A mom writes in asking for advice about how to deal with her mom and her mom’s dog. She says that her mom’s dog recently bit her four-year-old son on the face. He needed to have stitches. This dog has been aggressive before, but her parents insist on keeping the dog and “reintroducing” him to this mom’s son, who is now terrified of the pet. Would this mom be wrong to cut ties until a change is made? What should she do to confront this situation?
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A member of the community asks:
“My mom’s dog bit my son: Am I wrong for thinking they should do something about it?
Need some advice. We were at my mom’s house yesterday and their dog bit my four-year-old in the face. He had to have stitches in two places. The thing is, this isn’t this dog’s first time being aggressive. But we go to their house, on average, 2-3 times a week and he’s nothing but loving to people he knows.
Before assumptions are made, I make my children respect animals. My issue is, my family is choosing to keep the dog and expects me to allow them to re-introduce this dog to my son despite my son saying he never wanted to see the dog again because he was terrified. Am I wrong for wanting them to hold this animal accountable?
Would it be justified to cut ties until something is done? I just feel bad because they’re the only grandparents my kids have. Advice is very much appreciated. Thank you in advance.”
Community Advice for This Mom Whose Parents’ Dog Bit Her Son on the Face
To see what advice the Mamas Uncut Facebook community has for this mom in need, read the comments of the post embedded below.
The community offered this mom in need a lot of great advice. Read some of their responses below.
“Dog bites (in most states) have to be reported. If they are unwilling to secure the dog for the entirety of visits… don’t visit anymore. Your 4 year old may have lingering trauma and fear as a result of this and if his grandparents aren’t willing to put his needs first make them come to your house to visit and leave the dog at home.”
“I certainly wouldn’t bring my child around the dog again. Have the grandparents come to your home without the dog to visit. I don’t think you should cut ties but there have to be boundaries.”
“If it was me I would tell them to keep the dog locked away in another room, crate, or outside when my child was there from now on and if they wouldn’t agree to it then I just wouldn’t allow my child to go back to their house until they did. That’s not asking to much from them. Honestly, that’s what a responsible pet owner would do with most any larger dog around small children before they even get bit to prevent it from happening at all.”
“You can’t make them get rid of their dog but if you are worried, don’t go there anymore.”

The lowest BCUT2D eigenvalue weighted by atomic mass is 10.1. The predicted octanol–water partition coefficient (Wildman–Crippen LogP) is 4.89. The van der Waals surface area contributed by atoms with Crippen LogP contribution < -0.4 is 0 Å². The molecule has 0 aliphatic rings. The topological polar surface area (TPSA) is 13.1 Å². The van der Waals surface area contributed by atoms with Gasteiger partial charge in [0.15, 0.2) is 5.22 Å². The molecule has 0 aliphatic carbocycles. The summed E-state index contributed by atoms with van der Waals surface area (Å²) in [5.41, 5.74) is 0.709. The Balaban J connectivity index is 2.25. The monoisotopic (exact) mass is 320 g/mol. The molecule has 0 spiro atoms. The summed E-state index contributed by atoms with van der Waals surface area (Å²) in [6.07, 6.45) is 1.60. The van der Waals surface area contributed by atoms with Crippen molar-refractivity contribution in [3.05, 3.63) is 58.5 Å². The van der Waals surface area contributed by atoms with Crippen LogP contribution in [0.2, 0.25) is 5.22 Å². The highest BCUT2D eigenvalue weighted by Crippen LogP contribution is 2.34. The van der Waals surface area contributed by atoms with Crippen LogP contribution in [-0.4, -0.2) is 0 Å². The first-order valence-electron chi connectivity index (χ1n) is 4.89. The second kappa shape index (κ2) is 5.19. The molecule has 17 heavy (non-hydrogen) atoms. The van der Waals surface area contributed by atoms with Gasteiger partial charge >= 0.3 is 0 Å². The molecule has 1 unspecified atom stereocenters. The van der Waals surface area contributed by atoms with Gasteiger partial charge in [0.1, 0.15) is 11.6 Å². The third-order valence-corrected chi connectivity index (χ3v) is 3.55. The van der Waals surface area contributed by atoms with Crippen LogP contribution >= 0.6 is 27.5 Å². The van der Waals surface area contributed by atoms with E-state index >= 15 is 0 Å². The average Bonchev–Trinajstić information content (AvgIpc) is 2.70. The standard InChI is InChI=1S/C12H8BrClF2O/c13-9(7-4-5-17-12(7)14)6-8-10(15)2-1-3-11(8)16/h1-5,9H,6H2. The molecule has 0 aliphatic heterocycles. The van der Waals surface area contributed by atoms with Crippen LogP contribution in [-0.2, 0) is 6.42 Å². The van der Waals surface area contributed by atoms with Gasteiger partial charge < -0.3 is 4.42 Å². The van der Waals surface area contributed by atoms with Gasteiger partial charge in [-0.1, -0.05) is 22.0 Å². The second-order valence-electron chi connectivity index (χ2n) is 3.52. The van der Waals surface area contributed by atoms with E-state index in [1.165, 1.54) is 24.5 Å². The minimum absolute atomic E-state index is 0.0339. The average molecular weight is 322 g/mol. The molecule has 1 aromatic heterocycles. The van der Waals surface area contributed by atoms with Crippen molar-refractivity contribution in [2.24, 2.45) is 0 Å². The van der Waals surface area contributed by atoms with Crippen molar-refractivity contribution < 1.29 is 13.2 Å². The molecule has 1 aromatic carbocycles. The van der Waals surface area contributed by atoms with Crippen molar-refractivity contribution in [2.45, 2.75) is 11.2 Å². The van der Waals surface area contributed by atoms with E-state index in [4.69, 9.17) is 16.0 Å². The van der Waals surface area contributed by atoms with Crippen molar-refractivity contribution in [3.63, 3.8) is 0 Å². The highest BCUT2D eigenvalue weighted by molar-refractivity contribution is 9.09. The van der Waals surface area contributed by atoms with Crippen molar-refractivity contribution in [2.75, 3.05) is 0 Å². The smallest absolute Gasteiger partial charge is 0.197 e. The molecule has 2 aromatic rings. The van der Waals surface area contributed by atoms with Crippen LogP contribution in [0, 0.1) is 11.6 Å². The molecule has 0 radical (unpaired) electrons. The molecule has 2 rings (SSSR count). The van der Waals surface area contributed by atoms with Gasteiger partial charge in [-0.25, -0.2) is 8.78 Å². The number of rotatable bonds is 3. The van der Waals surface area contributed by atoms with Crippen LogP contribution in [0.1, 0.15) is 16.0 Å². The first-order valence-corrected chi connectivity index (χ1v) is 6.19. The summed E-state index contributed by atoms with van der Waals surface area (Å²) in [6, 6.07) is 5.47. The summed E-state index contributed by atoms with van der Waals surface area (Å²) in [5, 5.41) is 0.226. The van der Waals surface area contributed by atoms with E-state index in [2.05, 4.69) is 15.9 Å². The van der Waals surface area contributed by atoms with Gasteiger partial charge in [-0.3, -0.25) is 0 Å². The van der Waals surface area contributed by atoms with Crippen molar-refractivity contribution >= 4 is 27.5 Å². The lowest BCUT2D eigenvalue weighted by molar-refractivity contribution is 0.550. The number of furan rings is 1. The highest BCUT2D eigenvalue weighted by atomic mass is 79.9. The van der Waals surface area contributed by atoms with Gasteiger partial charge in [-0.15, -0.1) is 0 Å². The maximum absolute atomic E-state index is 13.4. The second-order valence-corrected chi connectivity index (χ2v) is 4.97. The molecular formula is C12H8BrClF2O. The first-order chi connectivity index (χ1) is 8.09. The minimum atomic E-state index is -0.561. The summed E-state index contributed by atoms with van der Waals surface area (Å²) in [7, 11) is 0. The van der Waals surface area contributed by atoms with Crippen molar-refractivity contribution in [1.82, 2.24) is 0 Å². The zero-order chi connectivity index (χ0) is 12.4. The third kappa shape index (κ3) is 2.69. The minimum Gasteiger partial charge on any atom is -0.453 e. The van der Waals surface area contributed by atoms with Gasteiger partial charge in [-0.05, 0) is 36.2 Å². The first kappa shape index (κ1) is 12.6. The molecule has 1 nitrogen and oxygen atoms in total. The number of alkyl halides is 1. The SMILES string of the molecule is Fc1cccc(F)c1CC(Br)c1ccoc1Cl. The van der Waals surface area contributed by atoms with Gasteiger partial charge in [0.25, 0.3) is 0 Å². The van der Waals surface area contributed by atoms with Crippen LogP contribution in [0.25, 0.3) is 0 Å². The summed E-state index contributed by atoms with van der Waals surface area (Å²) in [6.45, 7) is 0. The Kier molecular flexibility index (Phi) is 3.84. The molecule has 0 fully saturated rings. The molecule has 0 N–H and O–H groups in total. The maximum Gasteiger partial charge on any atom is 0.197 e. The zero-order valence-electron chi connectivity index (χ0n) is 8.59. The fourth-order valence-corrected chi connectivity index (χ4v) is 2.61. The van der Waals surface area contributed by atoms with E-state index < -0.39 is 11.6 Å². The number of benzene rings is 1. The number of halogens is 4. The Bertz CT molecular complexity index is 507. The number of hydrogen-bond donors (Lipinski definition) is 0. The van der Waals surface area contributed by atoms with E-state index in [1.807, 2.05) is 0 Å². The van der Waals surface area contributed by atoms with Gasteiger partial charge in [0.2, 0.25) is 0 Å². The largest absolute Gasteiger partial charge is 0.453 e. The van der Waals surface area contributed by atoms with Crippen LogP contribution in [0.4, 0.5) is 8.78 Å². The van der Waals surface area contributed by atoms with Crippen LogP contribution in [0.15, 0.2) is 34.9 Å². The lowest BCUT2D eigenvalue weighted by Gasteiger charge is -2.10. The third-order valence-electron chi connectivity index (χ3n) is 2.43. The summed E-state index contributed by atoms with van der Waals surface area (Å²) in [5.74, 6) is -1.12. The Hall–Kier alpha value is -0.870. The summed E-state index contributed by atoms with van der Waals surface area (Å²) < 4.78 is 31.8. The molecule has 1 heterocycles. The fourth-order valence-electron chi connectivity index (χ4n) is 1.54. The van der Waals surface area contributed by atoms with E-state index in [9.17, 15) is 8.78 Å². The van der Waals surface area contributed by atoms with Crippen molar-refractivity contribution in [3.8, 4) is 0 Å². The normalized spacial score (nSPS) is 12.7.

“Just because your son is trained to respect animals does not mean they will always remember, or do the right thing. Everyone knows children often make mistakes, even if they know better. Also, it very easily could have been a misunderstanding between dog and child that caused the dog to feel threatened. Unless you saw what happened, there is no way of knowing who is at fault…
… At the end of the day, it isn’t your dog so it isn’t your choice. You can choose not to leave your son there if you aren’t present, but you have to just know the dog. If this is very out of character for it, I would encourage your mom to go to the vet. Sometimes, dogs become more territorial when they’re sick or injured.”
“He’s 4… It doesn’t matter if you have rules about animals or not. Kids are going to test their boundaries. And if the dog has bitten your kid before, why did you leave your child with the dog?”
“Sorry, all you dog lovers out there, but I would either have the dog relocated or put down. The bite was significant enough to have stitches. Not just a little nip on the hand. If this were to happen to anyone else outside of the family action would be taken. I wouldn’t come over with my child until the situation was taken care of.”
“That is the dog’s home, it is up to you to protect your child. I would ask if the dog could be put in a bedroom or outside so my child wouldn’t get bit. If they agree then great, if not then it is your choice on whether to go there or not.”
“I have been a veterinary technician for 10 years. We have a rule in my house: 1 bite, especially kids, and you are out… I have seen such terrible things happen to kids from dogs…
… If you want to try the route of making her take the dog to the veterinarian and making sure there isn’t anything physically wrong (bloodwork/Xray/exam) you could try that, but from experience, the bites and attacks will get worse and worse. I would take it upon yourself and not bring your child there anymore and suggest she find a new home or have the dog humanely euthanized.”
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